Close

Saturday, 9 January

What is Custodial Interference

As a child Scott Frank became a pawn in his mothers games to prevent his father from seeing him during and following their divorce.  You can read his story here.   This experience would give him the drive and passion to work for changes in the laws surrounding visitation and intentional violation of visitation orders with the the success of bills being passed in 2004.  Below find out what is custodial interference and how the laws were changed.

The below Revised Statues were bills that Scott Frank President of Louisiana Coalition for Families and Children passed into Law in the 2004 Louisiana Legislature Session.

RS 9:346
§346. Intentional violations of visitation order A. Where a parent, guardian, defacto custodian, or another person exercising care, custody, and control over a minor child willfully and intentionally violates a provision of the order relating to visitation, without good cause, a court having jurisdiction to enforce the judicial order may, upon motion of the party whose time was lost: (1) Award to the party whose time was lost additional visitation at least equal to the amount of time lost as specified in R.S. 13:4611; and (2) Award the party whose time was lost that party’s costs and a reasonable attorney fee as specified in R.S. 9:375. B. A pattern of willful and intentional violation of this Section, without good cause, may be grounds to allow a party to move for modification of a custody or visitation decree. C. This Section applies to judicial orders involving either sole or joint custody. Acts 2004, No. 519, §1.

RS 9:347
§347. Parenting interference
A person is in violation of parenting interference when the person on one or more occasions intentionally obstructs visitation time in a manner so as to violate R.S. 9:346.
Acts 2004, No. 519, §1.

RS 13:4611
§4611. Punishment for contempt of court
Except as otherwise provided for by law:

(1) The supreme court, the courts of appeal, the district courts, family courts, juvenile courts and the city courts may punish a person adjudged guilty of a contempt of court therein, as follows:

(a) For a direct contempt of court committed by an attorney at law, by a fine of not more than one hundred dollars, or by imprisonment for not more than twenty-four hours, or both; and, for any subsequent contempt of the same court by the same offender, by a fine of not more than two hundred dollars, or by imprisonment for not more than ten days, or both;

(b) For disobeying or resisting a lawful restraining order, or preliminary or permanent injunction, by a fine of not more than one thousand dollars, or by imprisonment for not more than twelve months, or both, except in juvenile courts and city courts, in which punishment may be a fine of not more than one thousand dollars or imprisonment for not more than six months, or both.

(c) For a deliberate refusal to perform an act which is yet within the power of the offender to perform, by imprisonment until he performs the act; and

(d) For any other contempt of court, including disobeying an order for the payment of child support or spousal support or an order for the right of custody or visitation, by a fine of not more than five hundred dollars, or imprisonment for not more than three months, or both.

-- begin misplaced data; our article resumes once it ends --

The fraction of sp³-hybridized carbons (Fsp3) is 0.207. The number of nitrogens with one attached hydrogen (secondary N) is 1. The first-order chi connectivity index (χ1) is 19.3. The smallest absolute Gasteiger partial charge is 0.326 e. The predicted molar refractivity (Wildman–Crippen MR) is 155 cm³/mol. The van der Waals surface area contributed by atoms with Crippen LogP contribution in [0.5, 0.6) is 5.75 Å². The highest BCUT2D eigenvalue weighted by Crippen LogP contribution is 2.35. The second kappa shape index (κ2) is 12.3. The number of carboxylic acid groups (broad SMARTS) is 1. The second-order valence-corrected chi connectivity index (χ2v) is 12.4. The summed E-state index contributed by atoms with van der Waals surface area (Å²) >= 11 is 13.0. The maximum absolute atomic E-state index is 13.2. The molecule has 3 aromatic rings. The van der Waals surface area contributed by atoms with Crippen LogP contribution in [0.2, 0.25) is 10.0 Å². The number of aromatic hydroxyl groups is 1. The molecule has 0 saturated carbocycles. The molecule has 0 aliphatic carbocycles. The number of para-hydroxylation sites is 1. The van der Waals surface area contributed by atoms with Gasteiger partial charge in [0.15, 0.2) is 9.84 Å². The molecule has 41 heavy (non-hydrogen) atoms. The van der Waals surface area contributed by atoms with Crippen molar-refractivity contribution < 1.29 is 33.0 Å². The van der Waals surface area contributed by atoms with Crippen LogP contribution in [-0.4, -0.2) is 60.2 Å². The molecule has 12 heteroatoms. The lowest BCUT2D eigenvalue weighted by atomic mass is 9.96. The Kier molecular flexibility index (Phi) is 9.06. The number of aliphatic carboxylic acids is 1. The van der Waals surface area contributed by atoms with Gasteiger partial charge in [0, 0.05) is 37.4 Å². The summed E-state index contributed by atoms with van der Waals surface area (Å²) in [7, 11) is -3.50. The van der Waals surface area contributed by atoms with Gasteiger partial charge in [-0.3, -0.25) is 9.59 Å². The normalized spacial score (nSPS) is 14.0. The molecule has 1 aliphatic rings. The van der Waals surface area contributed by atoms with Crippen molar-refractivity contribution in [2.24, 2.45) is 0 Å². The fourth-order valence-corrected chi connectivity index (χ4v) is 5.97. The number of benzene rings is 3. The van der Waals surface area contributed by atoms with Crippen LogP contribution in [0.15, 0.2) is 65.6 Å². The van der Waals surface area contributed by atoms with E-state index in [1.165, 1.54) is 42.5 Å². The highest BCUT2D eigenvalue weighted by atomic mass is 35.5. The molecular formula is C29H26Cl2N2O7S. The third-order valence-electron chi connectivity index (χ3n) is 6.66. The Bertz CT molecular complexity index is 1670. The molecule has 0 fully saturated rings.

(e) In addition to or in lieu of the above penalties, when a parent has violated a visitation order, the court may order any or all of the following:

(i) Require one or both parents to allow additional visitation days to replace those denied the non-custodial parent.

(ii) Require one or both parents to attend a parent education course.

(iii) Require one or both parents to attend counseling or mediation.

(iv) Require the parent violating the order to pay all court costs and reasonable attorney fees of the other party.

(f) A pattern of willful and intentional violation of this Section, without good cause, may constitute a material change in circumstances warranting a modification of an existing custody or visitation order.

(2) Justices of the peace may punish a person adjudged guilty of a direct contempt of court by a fine of not more than fifty dollars, or imprisonment in the parish jail for not more than twenty-four hours, or both.

(3) The court or justice of the peace, when applicable, may suspend the imposition or the execution of the whole or any part of the sentence imposed and place the defendant on unsupervised probation or probation supervised by a probation office, agency, or officer designated by the court or justice of the peace, other than the division of probation and parole of the Department of Public Safety and Corrections. When the court or justice of the peace places a defendant on probation, the court or the justice of the peace may impose any specific conditions reasonably related to the defendant’s rehabilitation, including but not limited to the conditions of probation as set forth in Code of Criminal Procedure Article 895. A term of probation shall not exceed the length of time a defendant may be imprisoned for the contempt, except in the case of contempt for disobeying an order for the payment of child support or spousal support or an order for the right of custody or visitation, when the term of probation may extend for a period of up to two years.

Added by Acts 1960, No. 32, §6, eff. Jan. 1, 1961. Amended by Acts 1964, No. 241, §1; Acts 1972, No. 664, §1; Acts 1985, No. 43, §1; Acts 1991, No. 508, §2; Acts 1993, No. 429, §1; Acts 1995, No. 517, §1; Acts 1999, No. 57, §1; Acts 2001, No. 425, §2, eff. June 15, 2001; Acts 2004, No. 520, §1